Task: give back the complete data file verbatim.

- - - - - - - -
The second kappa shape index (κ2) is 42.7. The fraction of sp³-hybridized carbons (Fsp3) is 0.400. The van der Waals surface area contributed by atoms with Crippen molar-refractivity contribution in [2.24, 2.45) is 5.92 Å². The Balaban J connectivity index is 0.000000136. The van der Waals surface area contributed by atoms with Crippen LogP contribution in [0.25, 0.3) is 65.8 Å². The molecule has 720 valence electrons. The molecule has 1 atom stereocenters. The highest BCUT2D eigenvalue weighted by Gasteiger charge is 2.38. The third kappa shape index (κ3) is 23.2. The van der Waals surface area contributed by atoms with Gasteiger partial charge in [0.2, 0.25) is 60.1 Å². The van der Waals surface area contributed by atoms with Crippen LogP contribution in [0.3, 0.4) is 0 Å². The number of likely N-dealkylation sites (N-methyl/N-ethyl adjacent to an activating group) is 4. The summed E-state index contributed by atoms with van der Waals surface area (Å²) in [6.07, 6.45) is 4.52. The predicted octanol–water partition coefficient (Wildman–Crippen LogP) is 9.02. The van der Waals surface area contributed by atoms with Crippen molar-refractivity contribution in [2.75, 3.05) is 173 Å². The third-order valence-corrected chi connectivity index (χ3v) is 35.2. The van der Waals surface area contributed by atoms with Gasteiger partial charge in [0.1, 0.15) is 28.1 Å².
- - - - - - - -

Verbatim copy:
The second kappa shape index (κ2) is 42.7. The fraction of sp³-hybridized carbons (Fsp3) is 0.400. The van der Waals surface area contributed by atoms with Crippen molar-refractivity contribution in [2.24, 2.45) is 5.92 Å². The Balaban J connectivity index is 0.000000136. The van der Waals surface area contributed by atoms with Crippen LogP contribution in [0.25, 0.3) is 65.8 Å². The molecule has 720 valence electrons. The molecule has 1 atom stereocenters. The highest BCUT2D eigenvalue weighted by Gasteiger charge is 2.38. The third kappa shape index (κ3) is 23.2. The van der Waals surface area contributed by atoms with Gasteiger partial charge in [0.2, 0.25) is 60.1 Å². The van der Waals surface area contributed by atoms with Crippen LogP contribution in [0.3, 0.4) is 0 Å². The number of likely N-dealkylation sites (N-methyl/N-ethyl adjacent to an activating group) is 4. The summed E-state index contributed by atoms with van der Waals surface area (Å²) in [6.07, 6.45) is 4.52. The predicted octanol–water partition coefficient (Wildman–Crippen LogP) is 9.02. The van der Waals surface area contributed by atoms with Crippen molar-refractivity contribution in [2.75, 3.05) is 173 Å². The third-order valence-corrected chi connectivity index (χ3v) is 35.2. The van der Waals surface area contributed by atoms with Gasteiger partial charge in [0.1, 0.15) is 28.1 Å².